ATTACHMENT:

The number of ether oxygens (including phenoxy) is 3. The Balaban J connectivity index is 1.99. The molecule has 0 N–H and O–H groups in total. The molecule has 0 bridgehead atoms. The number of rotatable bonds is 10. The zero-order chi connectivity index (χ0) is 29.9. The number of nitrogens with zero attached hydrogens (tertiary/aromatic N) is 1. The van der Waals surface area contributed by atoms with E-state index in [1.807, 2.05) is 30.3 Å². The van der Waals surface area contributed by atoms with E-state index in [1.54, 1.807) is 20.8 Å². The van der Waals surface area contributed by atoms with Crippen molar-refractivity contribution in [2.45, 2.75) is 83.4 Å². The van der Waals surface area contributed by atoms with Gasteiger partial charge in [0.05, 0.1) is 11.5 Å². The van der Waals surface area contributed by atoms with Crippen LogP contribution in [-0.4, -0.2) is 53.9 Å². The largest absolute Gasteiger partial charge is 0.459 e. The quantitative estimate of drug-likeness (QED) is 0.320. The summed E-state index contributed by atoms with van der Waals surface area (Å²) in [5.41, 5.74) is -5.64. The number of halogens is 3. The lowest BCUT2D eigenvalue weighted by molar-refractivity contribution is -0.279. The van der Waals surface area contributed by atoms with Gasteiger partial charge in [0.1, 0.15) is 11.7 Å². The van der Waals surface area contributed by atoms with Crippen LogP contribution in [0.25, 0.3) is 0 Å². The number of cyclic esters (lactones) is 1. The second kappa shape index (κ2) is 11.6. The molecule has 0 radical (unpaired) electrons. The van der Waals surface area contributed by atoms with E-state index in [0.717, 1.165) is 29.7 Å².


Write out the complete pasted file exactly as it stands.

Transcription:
The number of ether oxygens (including phenoxy) is 3. The Balaban J connectivity index is 1.99. The molecule has 0 N–H and O–H groups in total. The molecule has 0 bridgehead atoms. The number of rotatable bonds is 10. The zero-order chi connectivity index (χ0) is 29.9. The number of nitrogens with zero attached hydrogens (tertiary/aromatic N) is 1. The van der Waals surface area contributed by atoms with E-state index in [1.807, 2.05) is 30.3 Å². The van der Waals surface area contributed by atoms with E-state index in [1.54, 1.807) is 20.8 Å². The van der Waals surface area contributed by atoms with Crippen molar-refractivity contribution in [2.45, 2.75) is 83.4 Å². The van der Waals surface area contributed by atoms with Gasteiger partial charge in [0.05, 0.1) is 11.5 Å². The van der Waals surface area contributed by atoms with Crippen LogP contribution in [-0.4, -0.2) is 53.9 Å². The largest absolute Gasteiger partial charge is 0.459 e. The quantitative estimate of drug-likeness (QED) is 0.320. The summed E-state index contributed by atoms with van der Waals surface area (Å²) in [5.41, 5.74) is -5.64. The number of halogens is 3. The lowest BCUT2D eigenvalue weighted by molar-refractivity contribution is -0.279. The van der Waals surface area contributed by atoms with Gasteiger partial charge in [0.1, 0.15) is 11.7 Å². The van der Waals surface area contributed by atoms with Crippen LogP contribution in [0.25, 0.3) is 0 Å². The number of cyclic esters (lactones) is 1. The second kappa shape index (κ2) is 11.6. The molecule has 0 radical (unpaired) electrons. The van der Waals surface area contributed by atoms with E-state index in [0.717, 1.165) is 29.7 Å².